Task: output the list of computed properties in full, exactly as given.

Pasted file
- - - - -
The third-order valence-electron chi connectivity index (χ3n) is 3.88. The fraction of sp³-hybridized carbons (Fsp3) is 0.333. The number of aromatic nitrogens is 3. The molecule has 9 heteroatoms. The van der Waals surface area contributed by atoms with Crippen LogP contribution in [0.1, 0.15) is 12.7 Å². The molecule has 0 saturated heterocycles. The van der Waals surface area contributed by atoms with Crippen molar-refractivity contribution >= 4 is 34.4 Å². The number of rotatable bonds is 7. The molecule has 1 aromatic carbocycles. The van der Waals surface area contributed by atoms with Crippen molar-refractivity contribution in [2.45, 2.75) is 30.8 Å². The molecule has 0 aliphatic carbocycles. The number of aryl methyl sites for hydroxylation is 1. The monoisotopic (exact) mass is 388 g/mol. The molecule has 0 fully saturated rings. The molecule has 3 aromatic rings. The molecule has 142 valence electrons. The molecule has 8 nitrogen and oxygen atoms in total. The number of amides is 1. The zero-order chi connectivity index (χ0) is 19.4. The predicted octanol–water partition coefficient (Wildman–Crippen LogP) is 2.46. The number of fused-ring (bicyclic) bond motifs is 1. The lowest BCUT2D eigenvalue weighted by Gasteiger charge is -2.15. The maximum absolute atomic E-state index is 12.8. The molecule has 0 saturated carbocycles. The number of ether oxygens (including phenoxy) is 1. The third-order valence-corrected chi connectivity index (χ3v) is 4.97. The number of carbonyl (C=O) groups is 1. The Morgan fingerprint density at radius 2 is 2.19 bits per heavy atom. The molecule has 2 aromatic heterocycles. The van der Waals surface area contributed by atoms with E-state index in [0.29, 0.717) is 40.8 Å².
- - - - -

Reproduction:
The third-order valence-electron chi connectivity index (χ3n) is 3.88. The fraction of sp³-hybridized carbons (Fsp3) is 0.333. The number of aromatic nitrogens is 3. The molecule has 9 heteroatoms. The van der Waals surface area contributed by atoms with Crippen LogP contribution in [0.1, 0.15) is 12.7 Å². The molecule has 0 saturated heterocycles. The van der Waals surface area contributed by atoms with Crippen molar-refractivity contribution >= 4 is 34.4 Å². The number of rotatable bonds is 7. The molecule has 1 aromatic carbocycles. The van der Waals surface area contributed by atoms with Crippen molar-refractivity contribution in [2.45, 2.75) is 30.8 Å². The molecule has 0 aliphatic carbocycles. The number of aryl methyl sites for hydroxylation is 1. The monoisotopic (exact) mass is 388 g/mol. The molecule has 0 fully saturated rings. The molecule has 3 aromatic rings. The molecule has 142 valence electrons. The molecule has 8 nitrogen and oxygen atoms in total. The number of amides is 1. The zero-order chi connectivity index (χ0) is 19.4. The predicted octanol–water partition coefficient (Wildman–Crippen LogP) is 2.46. The number of fused-ring (bicyclic) bond motifs is 1. The lowest BCUT2D eigenvalue weighted by Gasteiger charge is -2.15. The maximum absolute atomic E-state index is 12.8. The molecule has 0 saturated carbocycles. The number of ether oxygens (including phenoxy) is 1. The third-order valence-corrected chi connectivity index (χ3v) is 4.97. The number of carbonyl (C=O) groups is 1. The Morgan fingerprint density at radius 2 is 2.19 bits per heavy atom. The molecule has 2 aromatic heterocycles. The van der Waals surface area contributed by atoms with E-state index in [0.29, 0.717) is 40.8 Å².